By JoHn GAnAPES And dAvId RooS
From Jazzin’ the Blues
Building Extended Dominant Chords
Let’s look at a couple of ways to build on simple 7th chord structures.
First, we’ll build a 13th chord from a 1–7– 3–5 voicing.
A G7 chord would, from the bottom up, consist of the notes G ( 1)–F (%
7)–B ( 3)–D ( 5). The 6th scale degree is one whole step (two frets) above the
5th. The 6th is the same note as the 13th—E in a G chord. If you simply move the D ( 5) on the second string up to an E ( 6 or 13), you get a G13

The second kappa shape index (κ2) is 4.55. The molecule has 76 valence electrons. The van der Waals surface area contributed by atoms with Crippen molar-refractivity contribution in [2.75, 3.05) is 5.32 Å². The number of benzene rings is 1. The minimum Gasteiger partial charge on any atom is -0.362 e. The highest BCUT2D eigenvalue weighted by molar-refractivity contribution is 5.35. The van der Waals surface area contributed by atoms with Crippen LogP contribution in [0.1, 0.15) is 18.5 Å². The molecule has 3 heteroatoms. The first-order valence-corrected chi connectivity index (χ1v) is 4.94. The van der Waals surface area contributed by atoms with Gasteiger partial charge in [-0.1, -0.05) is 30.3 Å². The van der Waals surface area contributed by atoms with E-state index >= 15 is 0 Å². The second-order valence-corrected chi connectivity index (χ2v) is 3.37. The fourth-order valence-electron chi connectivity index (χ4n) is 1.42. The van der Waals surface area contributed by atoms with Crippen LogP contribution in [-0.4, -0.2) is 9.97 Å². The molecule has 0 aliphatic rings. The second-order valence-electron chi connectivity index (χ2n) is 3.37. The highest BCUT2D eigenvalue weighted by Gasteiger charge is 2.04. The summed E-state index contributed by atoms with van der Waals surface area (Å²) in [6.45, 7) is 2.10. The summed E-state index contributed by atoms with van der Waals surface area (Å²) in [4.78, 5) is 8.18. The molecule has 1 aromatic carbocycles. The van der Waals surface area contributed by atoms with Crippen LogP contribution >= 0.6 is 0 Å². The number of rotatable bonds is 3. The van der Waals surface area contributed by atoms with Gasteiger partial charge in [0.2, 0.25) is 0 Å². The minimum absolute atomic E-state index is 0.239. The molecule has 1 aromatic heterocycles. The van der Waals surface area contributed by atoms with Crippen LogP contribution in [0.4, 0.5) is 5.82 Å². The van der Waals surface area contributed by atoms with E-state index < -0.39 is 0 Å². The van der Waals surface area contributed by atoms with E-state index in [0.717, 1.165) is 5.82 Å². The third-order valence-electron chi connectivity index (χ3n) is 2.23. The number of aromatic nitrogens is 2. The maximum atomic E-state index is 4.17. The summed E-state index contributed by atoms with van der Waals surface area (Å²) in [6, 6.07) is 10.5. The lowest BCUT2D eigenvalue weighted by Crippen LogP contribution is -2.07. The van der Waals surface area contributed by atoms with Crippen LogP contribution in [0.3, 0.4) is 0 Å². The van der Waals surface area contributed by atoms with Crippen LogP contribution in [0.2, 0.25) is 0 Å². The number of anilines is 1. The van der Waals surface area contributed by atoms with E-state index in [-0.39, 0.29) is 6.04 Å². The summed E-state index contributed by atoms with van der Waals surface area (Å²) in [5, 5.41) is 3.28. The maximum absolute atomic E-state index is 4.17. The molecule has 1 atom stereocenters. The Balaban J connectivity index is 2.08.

chord. What makes it a 13th as opposed to a 6th is the presence of the 7th of the chord below the 13th. You can flat the 3rd to get a minor 13th
chord or raise the 7th to make a major 13th chord.
The other chord we’ll build is a dominant 9th. This we will build from the 5–3– 7–1 structure.
Starting with a D7 chord, you move the D ( 1) on the second string up two frets to an E ( 9). Adding the 9th to a 7th chord results in the creation
of a dominant 9th chord. In order to voice a complete 9th chord on the guitar we have to rearrange some other notes as well. The 5th is moved
from the sixth to the first string—two octaves up. Also, we have to move the root from the second string to the fifth string—one octave down. As
with the 13th chord, you can flat the 3rd or raise the 7th to create a minor 9th or major 9th chord, respectively. Look at the following figure to see
the 9th chord variations graphically.